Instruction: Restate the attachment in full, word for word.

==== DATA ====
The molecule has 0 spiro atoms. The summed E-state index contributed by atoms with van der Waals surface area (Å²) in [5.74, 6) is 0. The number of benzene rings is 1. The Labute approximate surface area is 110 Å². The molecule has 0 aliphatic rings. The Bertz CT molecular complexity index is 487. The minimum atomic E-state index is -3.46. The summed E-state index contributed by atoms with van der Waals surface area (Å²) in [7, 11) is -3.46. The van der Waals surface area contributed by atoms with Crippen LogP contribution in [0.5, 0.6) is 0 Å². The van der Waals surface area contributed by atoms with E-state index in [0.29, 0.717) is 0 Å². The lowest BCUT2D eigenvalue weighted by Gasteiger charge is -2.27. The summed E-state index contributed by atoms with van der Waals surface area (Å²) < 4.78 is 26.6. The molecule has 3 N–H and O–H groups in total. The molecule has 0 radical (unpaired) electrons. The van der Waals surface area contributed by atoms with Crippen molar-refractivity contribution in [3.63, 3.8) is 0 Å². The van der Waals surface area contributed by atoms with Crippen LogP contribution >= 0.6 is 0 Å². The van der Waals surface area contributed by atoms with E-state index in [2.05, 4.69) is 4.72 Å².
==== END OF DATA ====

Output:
The molecule has 0 spiro atoms. The summed E-state index contributed by atoms with van der Waals surface area (Å²) in [5.74, 6) is 0. The number of benzene rings is 1. The Labute approximate surface area is 110 Å². The molecule has 0 aliphatic rings. The Bertz CT molecular complexity index is 487. The minimum atomic E-state index is -3.46. The summed E-state index contributed by atoms with van der Waals surface area (Å²) in [7, 11) is -3.46. The van der Waals surface area contributed by atoms with Crippen LogP contribution in [0.5, 0.6) is 0 Å². The van der Waals surface area contributed by atoms with E-state index in [0.29, 0.717) is 0 Å². The lowest BCUT2D eigenvalue weighted by Gasteiger charge is -2.27. The summed E-state index contributed by atoms with van der Waals surface area (Å²) < 4.78 is 26.6. The molecule has 3 N–H and O–H groups in total. The molecule has 0 radical (unpaired) electrons. The van der Waals surface area contributed by atoms with Crippen molar-refractivity contribution in [3.63, 3.8) is 0 Å². The van der Waals surface area contributed by atoms with Crippen LogP contribution >= 0.6 is 0 Å². The van der Waals surface area contributed by atoms with E-state index in [2.05, 4.69) is 4.72 Å².